“No one knew this — that the violinist was Joshua Bell, one of the best musicians in the world. He played one of the most intricate pieces ever written with a violin worth $3.5 million.
“Two days before his playing in the subway, a Joshua Bell performance sold out at a theater in Boston at seats averaging $100.
“This is a real story. Joshua Bell playing incognito in the metro station was organized by the Washington Post as part of a social experiment about perception, taste and priorities of people.
“The outlines were: in a commonplace environment at an inappropriate hour: Do we perceive beauty? Do we stop to appreciate it? Do we recognize
talent in an unexpected context?
“One of the possible conclusions from this experience could be:
“If we do not have a moment to stop and listen to one of the best musicians in the world playing the best music ever written, how many other things are we missing?” — Rafael M. Garcia III
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The Rotary Club of Pasig had a grand time distributing gifts to the families that reside in our Phase One and Phase Two of our Gawad Kalinga project. Our sponsors were friends who gave us Unilever products, Purefoods canned goods, various groceries and rice enough for close to 200 families. There were also special packages for the children, who will outnumber the adults in any community of informal settlers.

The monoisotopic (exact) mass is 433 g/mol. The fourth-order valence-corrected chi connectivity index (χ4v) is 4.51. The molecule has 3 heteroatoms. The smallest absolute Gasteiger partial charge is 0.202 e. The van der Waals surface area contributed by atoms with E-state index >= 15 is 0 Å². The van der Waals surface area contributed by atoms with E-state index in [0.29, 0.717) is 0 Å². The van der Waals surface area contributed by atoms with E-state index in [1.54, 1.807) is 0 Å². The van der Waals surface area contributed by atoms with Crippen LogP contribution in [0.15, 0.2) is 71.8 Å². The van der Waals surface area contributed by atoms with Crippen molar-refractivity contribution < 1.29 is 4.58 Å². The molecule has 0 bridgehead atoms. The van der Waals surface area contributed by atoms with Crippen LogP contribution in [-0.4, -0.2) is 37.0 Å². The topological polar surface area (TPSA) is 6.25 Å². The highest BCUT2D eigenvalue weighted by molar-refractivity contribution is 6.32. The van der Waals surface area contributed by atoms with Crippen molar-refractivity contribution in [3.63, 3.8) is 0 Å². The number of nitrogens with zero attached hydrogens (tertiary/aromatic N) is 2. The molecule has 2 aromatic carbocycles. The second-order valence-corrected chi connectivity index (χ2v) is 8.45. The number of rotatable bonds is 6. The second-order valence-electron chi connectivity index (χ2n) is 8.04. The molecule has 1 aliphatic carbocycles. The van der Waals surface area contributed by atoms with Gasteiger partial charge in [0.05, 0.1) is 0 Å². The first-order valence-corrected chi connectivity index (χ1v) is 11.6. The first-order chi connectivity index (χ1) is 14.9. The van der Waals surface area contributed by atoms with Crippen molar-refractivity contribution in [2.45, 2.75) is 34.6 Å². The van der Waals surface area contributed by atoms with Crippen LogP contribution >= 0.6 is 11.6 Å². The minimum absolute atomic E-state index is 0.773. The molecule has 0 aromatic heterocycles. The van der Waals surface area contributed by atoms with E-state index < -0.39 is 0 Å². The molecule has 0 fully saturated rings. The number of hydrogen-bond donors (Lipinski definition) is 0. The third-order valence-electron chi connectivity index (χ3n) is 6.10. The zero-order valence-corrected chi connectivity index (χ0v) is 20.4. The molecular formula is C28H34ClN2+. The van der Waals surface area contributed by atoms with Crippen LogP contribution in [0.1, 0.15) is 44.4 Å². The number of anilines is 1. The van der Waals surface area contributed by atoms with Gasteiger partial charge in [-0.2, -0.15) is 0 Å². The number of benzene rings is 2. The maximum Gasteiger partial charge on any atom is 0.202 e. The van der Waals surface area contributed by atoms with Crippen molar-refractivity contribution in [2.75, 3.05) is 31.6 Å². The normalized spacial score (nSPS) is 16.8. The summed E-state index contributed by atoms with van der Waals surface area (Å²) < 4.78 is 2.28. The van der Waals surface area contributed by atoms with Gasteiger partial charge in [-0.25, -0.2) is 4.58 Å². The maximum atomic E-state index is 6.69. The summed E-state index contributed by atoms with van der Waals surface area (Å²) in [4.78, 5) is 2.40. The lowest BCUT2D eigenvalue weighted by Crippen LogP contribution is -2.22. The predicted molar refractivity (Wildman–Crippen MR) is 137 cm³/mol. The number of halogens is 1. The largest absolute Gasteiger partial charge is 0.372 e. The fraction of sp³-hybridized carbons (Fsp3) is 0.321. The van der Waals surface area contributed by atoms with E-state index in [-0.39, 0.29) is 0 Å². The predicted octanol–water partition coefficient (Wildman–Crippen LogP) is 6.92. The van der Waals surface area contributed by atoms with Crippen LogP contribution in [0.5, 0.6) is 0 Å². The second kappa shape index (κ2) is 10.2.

According to the residents of the area, it used to be a dangerous place where all sorts of crimes happened on a daily basis – drugs, violence, robbery was the order of the day. Gawad Kalinga does not only build houses, it also goes into values formation for the residents who must cooperate with one another since they build their own houses.
It was a fun thing because one could sense and see the gratitude of the residents for all the good things that are coming their way – actually, through their own work and from their own new sense of community.
Families are living more harmoniously. Neighbors are friendlier with each other; in fact, there is now a feeling of kinship among people who live in the same sector and even beyond. I would never have thought this was possible a year ago when we had just begun the Pasig Rotary Gawad Kalinga project.
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The Rhett Ermita Cup will tee-off in the morning of Monday, December 22 at the Executive Course of Valley Golf and Country Club. On Tuesday, December 23, a golf tournament of Senior Care, the senior program of the Federation of Golf Clubs will be held at Greenfields, the Ayala course.
Yesterday was the year-ending Federation of Amateur Senior Golfers, Inc. (FPASGI) at Malarayat in Lipa City. Today, Saturday, my home club – Capitol Golf and Country Club – will have a senior tournament held by the FPASGI Capitol chapter.
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hvp 12.19.08)Readers who missed a column can access www.duckyparedes.com/blogs. This is updated daily. Your reactions are welcome at email@example.com